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The Weight of Discrimination

About: Solenne Carof, Grossophobie. Sociologie d’une discrimination invisible, Maison des Sciences de l’Homme

by Isabel Boni-Le Goff , 21 May
translated by Susannah Dale
with the support of

Based on a study of the social experience of overweight people in three European countries, Solenne Carof’s book explores the logics behind weight-based stigmatization.

Over recent years, the term ’grossophobia’ has gradually established itself as an activist category, fueled by collective mobilizations condemning the multiple experiences of marginalization and rejection—ranging from mockery in the public space to denial of employment—to which people designated as fat are subjected. On social networks, increasing numbers of people are asserting their right to be fat, while there is a proliferation of blogs, podcasts and broadcasts in which fat people share their experiences and journeys and call for a change of perception. Artists such as French singer-songwriter Yseult have used their notoriety to turn the stigma on its head.

Disgust for fat bodies: construction, condemnation and punishment

Solenne Carof is a senior lecturer in sociology at Sorbonne University. Her book expands on a thesis exploring people’s differentiated experiences of being overweight, drawing on a qualitative survey of more than 90 women and men considered overweight or obese in three European countries (France, England and Germany). She engages in a dialogue with these voices and the cause they are building, following the common thread of the social experiences that are associated with being overweight to a greater or lesser degree.

According to Carof, to be identified as “fat” in contemporary European and North American societies is to be socially sanctioned on a regular basis through rejection and unequal treatment. The six-chapter book analyses this experience on three levels: the socio-historical dynamics of the construction and transmission of weight norms; the interactions and routines that shape social life, where ordinary judgments and exclusions linked to the stigma of being fat are enacted; and finally, the institutional level (educational institutions and labor, health and welfare organizations), where forms of discrimination are regularly practiced.

A hygienist and moral barrier

The first two chapters—one focusing on history, the other on contemporary weight norms and the ways in which individuals are confronted with them—bring to light the long process by which a thinness norm was constructed and established, crystallizing in an indicator: the Body Mass Index (BMI). Initially developed in the 19th century by statistician Adolphe Quételet to establish a predictive link between weight and height, the BMI gradually became dominant in medical circles and public health debates in the second half of the 20th century, until it was officially adopted for international comparisons by the World Health Organization at the turn of the 2000s. Its simplicity made it the preferred indicator for measuring and monitoring body weight. That dominance has gone far beyond the simple introduction of a technical indicator. According to Carof, the BMI is a social mechanism that categorizes bodies and establishes boundaries between those that are normal-weight, overweight and obese. This system reinforces the vilification of people considered fat, and is the culmination of a long process in which our perception of bodies has been transformed.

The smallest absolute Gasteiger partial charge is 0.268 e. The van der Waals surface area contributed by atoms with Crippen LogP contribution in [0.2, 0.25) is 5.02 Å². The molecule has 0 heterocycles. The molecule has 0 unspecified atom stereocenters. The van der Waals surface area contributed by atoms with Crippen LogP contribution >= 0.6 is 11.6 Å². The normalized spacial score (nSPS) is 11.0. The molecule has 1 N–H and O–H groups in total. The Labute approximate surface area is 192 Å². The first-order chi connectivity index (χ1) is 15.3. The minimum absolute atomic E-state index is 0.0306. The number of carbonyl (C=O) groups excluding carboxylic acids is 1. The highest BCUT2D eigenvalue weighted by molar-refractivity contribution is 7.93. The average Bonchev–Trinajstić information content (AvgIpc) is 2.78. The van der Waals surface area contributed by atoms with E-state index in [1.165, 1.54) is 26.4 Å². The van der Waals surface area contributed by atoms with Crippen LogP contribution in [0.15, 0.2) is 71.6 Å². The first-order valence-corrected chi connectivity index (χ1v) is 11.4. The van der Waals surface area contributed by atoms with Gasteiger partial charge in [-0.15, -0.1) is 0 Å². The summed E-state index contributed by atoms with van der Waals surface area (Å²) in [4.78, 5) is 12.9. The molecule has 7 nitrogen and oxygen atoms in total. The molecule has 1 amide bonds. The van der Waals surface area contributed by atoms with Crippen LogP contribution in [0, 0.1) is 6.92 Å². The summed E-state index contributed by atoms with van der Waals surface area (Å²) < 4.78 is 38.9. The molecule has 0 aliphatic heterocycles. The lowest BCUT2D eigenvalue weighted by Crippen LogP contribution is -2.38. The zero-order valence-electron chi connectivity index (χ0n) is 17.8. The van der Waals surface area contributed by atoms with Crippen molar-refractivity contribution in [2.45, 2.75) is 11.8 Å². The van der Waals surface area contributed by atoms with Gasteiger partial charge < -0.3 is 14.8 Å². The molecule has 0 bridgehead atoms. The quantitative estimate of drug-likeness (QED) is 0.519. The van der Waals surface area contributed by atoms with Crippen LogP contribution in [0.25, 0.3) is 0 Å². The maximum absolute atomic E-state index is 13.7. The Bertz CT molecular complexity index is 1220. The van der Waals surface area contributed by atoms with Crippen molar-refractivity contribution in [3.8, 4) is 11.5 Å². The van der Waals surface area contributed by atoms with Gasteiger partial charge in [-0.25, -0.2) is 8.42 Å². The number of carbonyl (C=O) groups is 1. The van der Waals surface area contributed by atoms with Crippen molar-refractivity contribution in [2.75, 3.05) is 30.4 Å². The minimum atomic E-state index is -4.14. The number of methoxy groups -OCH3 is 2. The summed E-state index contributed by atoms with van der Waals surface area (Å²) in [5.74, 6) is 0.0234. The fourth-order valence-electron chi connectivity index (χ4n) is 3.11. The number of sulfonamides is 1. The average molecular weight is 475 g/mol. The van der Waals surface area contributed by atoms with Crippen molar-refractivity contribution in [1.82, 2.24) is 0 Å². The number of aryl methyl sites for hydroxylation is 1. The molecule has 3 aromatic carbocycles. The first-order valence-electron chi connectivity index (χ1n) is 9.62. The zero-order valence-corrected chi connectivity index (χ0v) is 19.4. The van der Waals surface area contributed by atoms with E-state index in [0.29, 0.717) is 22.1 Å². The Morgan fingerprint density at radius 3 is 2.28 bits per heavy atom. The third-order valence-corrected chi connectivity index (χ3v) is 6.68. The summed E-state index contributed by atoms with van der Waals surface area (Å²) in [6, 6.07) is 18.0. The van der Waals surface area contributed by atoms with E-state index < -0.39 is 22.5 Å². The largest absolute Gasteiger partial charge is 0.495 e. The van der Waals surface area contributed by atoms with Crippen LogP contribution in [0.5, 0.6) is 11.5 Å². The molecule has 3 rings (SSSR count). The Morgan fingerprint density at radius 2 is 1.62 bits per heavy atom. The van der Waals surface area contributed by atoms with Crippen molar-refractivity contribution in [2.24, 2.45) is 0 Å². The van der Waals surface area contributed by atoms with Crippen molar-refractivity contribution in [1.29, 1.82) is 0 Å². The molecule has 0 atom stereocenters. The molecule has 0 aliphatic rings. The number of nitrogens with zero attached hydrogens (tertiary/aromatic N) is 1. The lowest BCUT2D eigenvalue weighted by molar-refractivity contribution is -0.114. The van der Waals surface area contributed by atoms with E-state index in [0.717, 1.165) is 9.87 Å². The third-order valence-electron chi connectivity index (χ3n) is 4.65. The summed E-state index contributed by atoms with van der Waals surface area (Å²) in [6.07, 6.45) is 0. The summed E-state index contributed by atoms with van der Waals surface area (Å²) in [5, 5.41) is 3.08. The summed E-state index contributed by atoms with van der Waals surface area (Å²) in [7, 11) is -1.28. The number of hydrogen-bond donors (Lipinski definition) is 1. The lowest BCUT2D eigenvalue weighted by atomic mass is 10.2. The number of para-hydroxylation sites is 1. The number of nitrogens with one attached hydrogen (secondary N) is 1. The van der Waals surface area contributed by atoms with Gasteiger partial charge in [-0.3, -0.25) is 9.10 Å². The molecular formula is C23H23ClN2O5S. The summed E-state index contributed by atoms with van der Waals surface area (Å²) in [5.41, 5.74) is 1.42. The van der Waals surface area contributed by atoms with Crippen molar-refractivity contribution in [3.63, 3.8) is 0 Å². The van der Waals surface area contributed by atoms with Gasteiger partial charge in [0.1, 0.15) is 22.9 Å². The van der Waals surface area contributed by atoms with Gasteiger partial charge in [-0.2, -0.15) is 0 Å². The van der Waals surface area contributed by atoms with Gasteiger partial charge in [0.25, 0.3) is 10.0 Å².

Of course, as the book reminds us, negative judgments about being overweight go back a long way, and the “valorization of health and its consequence, the devaluation of people suspected of eating ’too much’ or ’badly’, and therefore of being responsible for their poor health, are part of a long history” (p. 29). Medical treatises have addressed this issue extensively since antiquity. However, moral judgments on the overweight have undergone a series of changes right up to the contemporary period, with disapproval tending to increase. In the Middle Ages, appetite and corpulence were valued, but from the Renaissance onwards, new standards of aesthetics and thinness took hold, amplifying criticism of fat bodies, particularly those of women.

This trend has continued in recent years. Alongside the substantial production of medical expertise on obesity, the BMI has played a part in constructing a scientific discourse that is linked to the development of disgust towards fat people. The contemporary social undesirability of fat bodies is thus doubly constructed by heightened forms of pathologization on the one hand, and by moral judgments—sometimes contradictory but always stigmatizing—on the other. This rejection is taking place at a time when living and dietary conditions are undergoing profound changes in industrialized countries, creating a climate conducive to weight gain: the book cites numerous medical studies from the United States and other northern countries establishing a correlation between the consumption of industrially processed foods and the prevalence of obesity.